You could pay your sales reps less, but that decision will likely lead to a complete turnover of your sales team and difficulty finding new reps to step in and take over.

You could limit the number of meetings or time spent with prospects — tell people you can't have something like more than two calls with them — but you'll write your own downfall with that approach as people get angry and your win rates spiral downward.

Finally, you could improve your product onboarding to increase the speed to that "aha" moment, decreasing the need for sales reps to get involved. But that's probably something your product and engineering teams are already spending time on, and it's unlikely you'll see significant improvements quickly.

These are all poor options, so what are companies to do?

The only way to truly solve these types of funnel economics problems in a way that doesn't come with huge disadvantages is to figure out how to solve multiple issues at once.

For example, can you increase speed to the "aha" moment and reduce the number of sales calls simultaneously? If you could reduce deal cycle time and rep-engaged time — while also enabling the customer to see value faster — that feels like a huge win.

How to actually solve these funnel economics problems

In consumer land, when you want to buy a pair of shoes, you can go to the vendor's website, choose five options, have them shipped to you overnight, try them on, make a decision, and send the rest back. When you want to buy a car, the salesperson doesn't just tell you about the car: They put you in it and let you test drive it.

So what are the similarities here?

  • The buyer has more control and is given the resources to learn what they like/don’t like on their own.
  • The seller doesn’t need to hold the hand of the buyer at all times.
  • The buyer is easily able to get access and test drive their options immediately.

In B2B SaaS, we need to harness these concepts and instill them throughout our sales processes, but there are multiple barriers to that today:

  • Buyers frequently need some education on what is possible.
  • Most products are hard to get started with immediately (i.e., you don’t get tons of value in the first 30 minutes of using it).
  • Sellers don’t have enablement tools outside of a great demo and PDF leave-behinds.
  • The sales process is reliant on real-time interactions as buyers don't have ways to interact with your solution on their own time, and sales reps don’t get feedback on what is happening on the customer's side.

Before now, these were challenges that required a huge project and tons of resources. But as the industry moves more toward a customer-led buying model, we’re seeing tooling appear to enable these outcomes. 

There are now product tour tools that help the marketing team, and there are sales enablement tools that make the resources a sales rep provides more consistent. But until recently, there hasn’t been anything that is focused on enabling the seller to be significantly more efficient in their sales process while also giving the customer what they want. 

This is where TestBox comes in.

Improving your funnel economics with TestBox

TestBox helps B2B software companies create live product instances that are preconfigured with realistic data, functional integrations, and guided walkthroughs. These instances — what we refer to as playgrounds at TestBox — can be used to:

  • Give your buyers more control: TestBox can be used either before or after a sales call to let buyers try your product before they buy it. More importantly, it has features like quick links to key use cases and guided walkthroughs that give buyers the resources they need to teach themselves how to use and properly evaluate your product.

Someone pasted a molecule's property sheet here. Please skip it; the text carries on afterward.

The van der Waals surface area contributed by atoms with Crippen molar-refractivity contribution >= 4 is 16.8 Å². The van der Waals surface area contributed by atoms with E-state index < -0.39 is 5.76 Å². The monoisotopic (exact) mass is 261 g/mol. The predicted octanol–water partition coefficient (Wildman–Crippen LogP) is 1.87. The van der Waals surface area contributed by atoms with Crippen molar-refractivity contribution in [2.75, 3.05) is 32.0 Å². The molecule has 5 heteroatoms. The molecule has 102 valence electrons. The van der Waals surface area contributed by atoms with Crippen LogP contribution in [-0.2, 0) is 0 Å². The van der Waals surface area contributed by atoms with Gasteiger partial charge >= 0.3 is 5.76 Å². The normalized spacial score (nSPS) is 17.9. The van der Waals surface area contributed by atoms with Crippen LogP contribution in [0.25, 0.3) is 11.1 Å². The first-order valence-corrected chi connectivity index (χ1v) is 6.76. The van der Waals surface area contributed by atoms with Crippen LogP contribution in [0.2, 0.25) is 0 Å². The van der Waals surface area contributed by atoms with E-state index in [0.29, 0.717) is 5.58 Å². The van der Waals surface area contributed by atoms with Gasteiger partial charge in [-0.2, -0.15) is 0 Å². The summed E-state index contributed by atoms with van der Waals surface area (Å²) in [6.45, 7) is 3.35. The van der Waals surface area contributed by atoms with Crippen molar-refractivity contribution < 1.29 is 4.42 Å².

• Focus interactions on high-value moments: Sales reps can view detailed analytics on how buyers interact with TestBox playgrounds, making it easy to qualify buyers before a call, weed out time-wasting tire-kickers from the sales process, and identify exactly which buyers are worth spending time following up with.
  • Speed up your sales cycle: Giving buyers more control means they can make decisions faster with less hand-holding from your team. Some of our customers are seeing shorter sales cycles than ever and removing the need for one to two calls that were formerly part of their sales processes.
  • Close more deals with fewer resources: In addition to being able to provide customers with trials and POCs, TestBox can also be used to create clean demo instances for live demos. This frees your solutions engineers up to focus on closing deals instead of managing demo environments; it's like having one SE for every AE.

With TestBox, you can increase the speed to the "aha" moment and reduce the number of sales calls simultaneously. You can reduce deal cycle time and rep-engaged time while also enabling customers to see value faster. You can improve your funnel economics without having to make major, risky changes — and you can do it all with minimal engineering support.

Poor funnel economics don't have to be inevitable

As a software vendor, it's important to understand that your customers may want to either self-serve or go through a sales-assisted motion. 

If all of your customers want to self-serve, then you can go all-in on a product-led growth motion. However, as you move upmarket, that might not be possible to maintain. Even in the SMB space, many customers need a sales rep to help them; if you make it too difficult for them to buy, they'll get frustrated and walk away. 

Thus, it's essential to adapt the way you serve customers in a sales-assisted motion; otherwise, it will always be too expensive to serve them. 

By moving to a customer-led motion and giving them tools like TestBox, you can sell more efficiently with higher win rates, shorter deal cycles, and higher landed total sales. This benefits not only the vendor by reducing their CAC and increasing efficiency, but it also leads to happier and more loyal customers who get faster time to value from your product.